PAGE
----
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Tsvetana Paraskova

Tsvetana Paraskova

Tsvetana is a writer for the U.S.-based Divergente LLC consulting firm with over a decade of experience writing for news outlets such as iNVEZZ and…

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Asian Buyers Expected To Pay More For Saudi Crude This Summer

Asian crude buyers expect Saudi Arabia to raise its August official selling price (OSP) for the Arab Heavy crude that it sells to Asia to the highest in more than 3 years.

A tighter market for heavy crude grades in Asia amid the OPEC production cut has led to record refining profits on making fuel oil in Asia, Reuters reported on Monday, citing trade sources—a perfect opportunity for lifting prices.

According to four Asian buyers, Saudi Arabia’s oil giant Saudi Aramco is seen raising the OSP for Arab Heavy for Asia by US$0.20 per barrel, to US$1.65 below the average Oman/Dubai benchmarks for August, which would be the slimmest discount since December 2013.

“Maybe they [Saudi Aramco] will cut Arab Heavy supplies for August because of the OPEC cut and summer demand for power generation,” a trader with a refiner in North Asia told Reuters.

A fifth source briefed by Reuters said that it expected the Arab heavy price to Asia to remain unchanged from July prices.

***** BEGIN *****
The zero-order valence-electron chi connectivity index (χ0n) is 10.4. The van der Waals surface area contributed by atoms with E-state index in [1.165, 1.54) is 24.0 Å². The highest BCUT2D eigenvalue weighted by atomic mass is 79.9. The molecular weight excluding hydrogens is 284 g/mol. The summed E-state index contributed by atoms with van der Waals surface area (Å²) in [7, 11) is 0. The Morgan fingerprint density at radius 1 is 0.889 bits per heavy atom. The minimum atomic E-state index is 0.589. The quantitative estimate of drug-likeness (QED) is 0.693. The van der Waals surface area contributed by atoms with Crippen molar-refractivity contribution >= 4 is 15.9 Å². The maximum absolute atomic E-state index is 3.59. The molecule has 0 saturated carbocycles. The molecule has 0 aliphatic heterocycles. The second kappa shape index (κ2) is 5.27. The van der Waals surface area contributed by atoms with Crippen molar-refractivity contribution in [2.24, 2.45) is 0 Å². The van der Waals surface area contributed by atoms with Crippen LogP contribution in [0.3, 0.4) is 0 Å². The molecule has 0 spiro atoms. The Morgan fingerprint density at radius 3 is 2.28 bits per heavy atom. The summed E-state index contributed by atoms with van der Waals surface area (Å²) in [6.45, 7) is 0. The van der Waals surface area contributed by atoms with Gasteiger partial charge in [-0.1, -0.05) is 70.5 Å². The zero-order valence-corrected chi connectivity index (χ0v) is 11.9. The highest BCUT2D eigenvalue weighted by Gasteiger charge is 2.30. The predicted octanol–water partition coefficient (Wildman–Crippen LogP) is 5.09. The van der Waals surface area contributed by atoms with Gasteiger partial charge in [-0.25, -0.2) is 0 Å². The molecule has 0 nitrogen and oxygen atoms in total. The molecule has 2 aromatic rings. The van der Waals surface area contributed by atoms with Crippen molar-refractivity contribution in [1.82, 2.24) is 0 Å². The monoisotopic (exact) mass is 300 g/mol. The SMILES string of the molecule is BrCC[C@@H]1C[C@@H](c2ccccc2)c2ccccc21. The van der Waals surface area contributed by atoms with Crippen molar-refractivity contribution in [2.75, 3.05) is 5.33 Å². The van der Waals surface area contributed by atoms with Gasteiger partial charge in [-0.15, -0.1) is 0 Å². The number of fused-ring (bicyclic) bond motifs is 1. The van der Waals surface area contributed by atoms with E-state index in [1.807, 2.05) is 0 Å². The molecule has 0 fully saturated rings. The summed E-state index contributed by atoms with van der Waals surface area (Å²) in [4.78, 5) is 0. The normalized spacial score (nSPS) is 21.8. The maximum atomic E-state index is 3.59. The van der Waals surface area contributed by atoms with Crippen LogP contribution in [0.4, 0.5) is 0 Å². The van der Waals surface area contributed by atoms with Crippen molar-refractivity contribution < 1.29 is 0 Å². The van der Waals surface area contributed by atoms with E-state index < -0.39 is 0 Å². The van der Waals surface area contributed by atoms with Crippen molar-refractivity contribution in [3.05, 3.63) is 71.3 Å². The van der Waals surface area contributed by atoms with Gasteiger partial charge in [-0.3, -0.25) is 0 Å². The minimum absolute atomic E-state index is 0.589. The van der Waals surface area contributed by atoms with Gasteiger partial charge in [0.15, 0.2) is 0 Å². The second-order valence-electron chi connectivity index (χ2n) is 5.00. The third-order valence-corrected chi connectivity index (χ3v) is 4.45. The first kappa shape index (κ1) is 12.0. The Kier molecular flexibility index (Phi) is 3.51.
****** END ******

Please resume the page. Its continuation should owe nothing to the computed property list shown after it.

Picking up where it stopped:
If Saudi Aramco does raise its heavy crude prices to Asia, demand for heavy varieties from other Middle Eastern producers such as Russia, Angola—as well as America—could rise as well.

Last month, Saudi Arabia raised its OSPs for all of its crude grades sold to Asia in July, in line with market expectations. Related: What Oil Needs To Rally Higher

The price of the Arab Heavy for Asia was raised by US$0.95 per barrel for July, to a US$1.85 discount to the Oman/Dubai average. The price of the flagship Arab Light for Asian customers was raised by US$0.60 a barrel compared to June, to a discount of US$0.25 a barrel to the Oman/Dubai average.

According to the Asian sources surveyed by Reuters, for August, Saudi Arabia is expected to reduce the Arab Light price by US$0.20 a barrel, to the lowest in two months, after a weakening Dubai market in June.

Saudi Arabia’s exports to Asia, as well as to the U.S., have been dropping lately, according to ClipperData.

By Tsvetana Paraskova for Oilprice.com

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